The Flaming Lips and Lightning Bolt
“I’m Working at NASA on Acid”
A month ago, The Flaming Lips and The Lightning Bolts (JK, I know their name!) released a trippy video for their collaborative track, “I Wanna Get High But I Don’t Want Brain Damage.” It was great, but it only left us wanting a video for “I’m Working at NASA on Acid,” too. A petition to get a video for the track started circulating around the TMT offices, and last I looked, we collected at least 18 signatures. I’m assuming someone sent it to Wayne Coyne, because the cuties at Consequence of Sound have tipped us off to the new, equally trippy video. Now how should we go about getting Lightning Bolt to cover Soft Bulletin in its entirety?
I never had a Nintendo or Sega when I was young. Not because my family was completely impoverished or in the shit, but because my young American mind saw those colorful, dazzling new technologies as an out of reach fantasy. When I was a little older, the same went for synthesizer music by the likes of Vangelis and Francis Rimbert. This is true: when I heard Vangelis’ theme from Cosmos I thought “this is my favorite thing in the world!” but I never got the fucking album! What? Are there any mental disorders where you don’t let yourself have what you want the most even though it’s right in front of you? (Masochism.) Jesus christ, at least now there’s enough spiraling synthesizer music to last several lifetimes.
So let me stop being a narcissistic dumbass and mention Panabrite, aka Norm Chambers, one of the current crop of “synth explorers” (to use a term Vangelis never thought would be cliche but cosmically has) who continues to blur the line between drifting ambiance and a sense of through composition. “Sea Balm”, a track from his new Tranquility Tapes release Wind Rider, veers towards the meditative side of things, though the sustained drone is broken up by a seemingly wordless vocoder track. When a faint arpeggio drops near the end it’s just icing on the cake, and you hardly realize that the entire thing has essentially hovered motionless over a single chord. It’s also worth looking into Norm’s other releases this year, particularly the Omni Center CD-R which is an absolutely crystal clear recording that I might share with benevolent visiting Aliens if they asked what this synthesizer shit was all about.
Mick Barr, the man behind/in front of Ocrilim, Orthrelm, and Octis, has a new solo album, Coiled Malescence, due September 13 via Safety Meeting. The album, which I haven’t heard but am expecting to blindly love, is available for pre-order right now. It reportedly “shreds.” (via Pitchfork)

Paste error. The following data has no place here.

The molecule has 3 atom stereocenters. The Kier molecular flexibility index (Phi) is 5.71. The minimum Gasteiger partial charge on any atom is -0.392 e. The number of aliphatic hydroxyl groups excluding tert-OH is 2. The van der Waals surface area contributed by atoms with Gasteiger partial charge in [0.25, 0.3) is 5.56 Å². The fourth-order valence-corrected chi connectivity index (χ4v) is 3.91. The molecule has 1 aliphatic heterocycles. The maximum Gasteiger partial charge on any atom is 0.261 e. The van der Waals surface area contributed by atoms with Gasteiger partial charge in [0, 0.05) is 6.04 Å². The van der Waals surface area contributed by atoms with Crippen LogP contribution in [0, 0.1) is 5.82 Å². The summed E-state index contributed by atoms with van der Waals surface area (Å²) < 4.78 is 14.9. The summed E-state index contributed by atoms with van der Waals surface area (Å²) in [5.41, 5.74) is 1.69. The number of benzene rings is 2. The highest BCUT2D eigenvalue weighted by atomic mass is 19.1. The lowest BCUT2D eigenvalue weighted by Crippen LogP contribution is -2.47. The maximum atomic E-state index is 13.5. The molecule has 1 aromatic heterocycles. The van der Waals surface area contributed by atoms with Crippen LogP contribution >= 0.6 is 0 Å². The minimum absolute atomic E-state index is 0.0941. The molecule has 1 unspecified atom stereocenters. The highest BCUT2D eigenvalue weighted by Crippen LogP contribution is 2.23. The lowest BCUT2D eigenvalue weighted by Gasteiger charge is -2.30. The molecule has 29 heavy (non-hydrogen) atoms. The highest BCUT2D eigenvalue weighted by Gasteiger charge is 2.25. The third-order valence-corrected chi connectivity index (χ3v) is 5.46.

• Safety Meeting: http://www.safetymeeting.net
“Conditional Formatting (Descent)”
Progress Chance, the new album by Brazil’s Ricardo Donoso (who is now situated in Boston — you want his mailing address too??), is out this week on Digitalis. The idea for the album, according to the label, “was to strip out the four-to-the-floor beats and any other drum programming and create his own version of the ‘morning dance music’ he grew up with in the Brazilian rave scene.” Any remixers want to overdub some shitty four-to-the-floor beats? No? Good. Check out the terrifying video for “Conditional Formatting (Descent)” above.
It’s been a long time coming, and getting increasingly longer, but underground breakbeat sensation Greg Marshall (a.k.a. Stylus Rex) is closing in on the release date for his debut album. Initially slated for release in early 2011, Ground Level Records boss Andy McAllister assures fans it will see the light of day in December (fingers crossed). In the meantime, the label has just released an official video for “Blatant Elephant.” Set to the work of a few visual artists, the A/V experience gives the viewer a slice of yummy nostalgia, sending us right back into that mid-90s warehouse then of necessity and now of legend. Here’s looking forward to that Christmas present.
Jeguol Naw Betwa
There are quite a few Mississippi Records fanatics out there, and it’s easy to see why. The preservation of roots music from all walks of life – not just blues and Americana – is a good thing, right? Head over to Little Axe, Mississippi’s distributor, for a reissue of Ethiopian “urban star” Mahmoud Ahmed’s 1978 Jeguol Naw Betwa LP, which, according to the label, is “as good as it gets & as close to universally perfect music as ever has been made.”